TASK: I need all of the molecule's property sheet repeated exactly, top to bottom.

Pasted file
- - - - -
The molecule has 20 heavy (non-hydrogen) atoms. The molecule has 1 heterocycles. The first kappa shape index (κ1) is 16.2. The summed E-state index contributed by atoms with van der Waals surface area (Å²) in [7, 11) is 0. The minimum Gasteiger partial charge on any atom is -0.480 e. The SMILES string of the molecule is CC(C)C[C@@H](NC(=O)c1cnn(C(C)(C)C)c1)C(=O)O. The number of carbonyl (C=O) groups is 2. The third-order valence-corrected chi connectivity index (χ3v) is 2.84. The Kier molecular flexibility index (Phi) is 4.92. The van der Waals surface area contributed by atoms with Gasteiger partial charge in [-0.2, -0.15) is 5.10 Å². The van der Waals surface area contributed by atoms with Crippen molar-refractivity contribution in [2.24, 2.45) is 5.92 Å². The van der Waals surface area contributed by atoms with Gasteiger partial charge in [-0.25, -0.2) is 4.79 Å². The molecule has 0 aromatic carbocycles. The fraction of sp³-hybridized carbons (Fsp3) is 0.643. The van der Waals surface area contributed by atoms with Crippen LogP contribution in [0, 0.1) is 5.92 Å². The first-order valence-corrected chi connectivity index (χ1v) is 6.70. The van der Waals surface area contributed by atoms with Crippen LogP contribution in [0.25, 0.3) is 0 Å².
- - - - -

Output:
The molecule has 20 heavy (non-hydrogen) atoms. The molecule has 1 heterocycles. The first kappa shape index (κ1) is 16.2. The summed E-state index contributed by atoms with van der Waals surface area (Å²) in [7, 11) is 0. The minimum Gasteiger partial charge on any atom is -0.480 e. The SMILES string of the molecule is CC(C)C[C@@H](NC(=O)c1cnn(C(C)(C)C)c1)C(=O)O. The number of carbonyl (C=O) groups is 2. The third-order valence-corrected chi connectivity index (χ3v) is 2.84. The Kier molecular flexibility index (Phi) is 4.92. The van der Waals surface area contributed by atoms with Gasteiger partial charge in [-0.2, -0.15) is 5.10 Å². The van der Waals surface area contributed by atoms with Crippen molar-refractivity contribution in [2.24, 2.45) is 5.92 Å². The van der Waals surface area contributed by atoms with Gasteiger partial charge in [-0.25, -0.2) is 4.79 Å². The molecule has 0 aromatic carbocycles. The fraction of sp³-hybridized carbons (Fsp3) is 0.643. The van der Waals surface area contributed by atoms with Crippen LogP contribution in [0, 0.1) is 5.92 Å². The first-order valence-corrected chi connectivity index (χ1v) is 6.70. The van der Waals surface area contributed by atoms with Crippen LogP contribution in [0.25, 0.3) is 0 Å².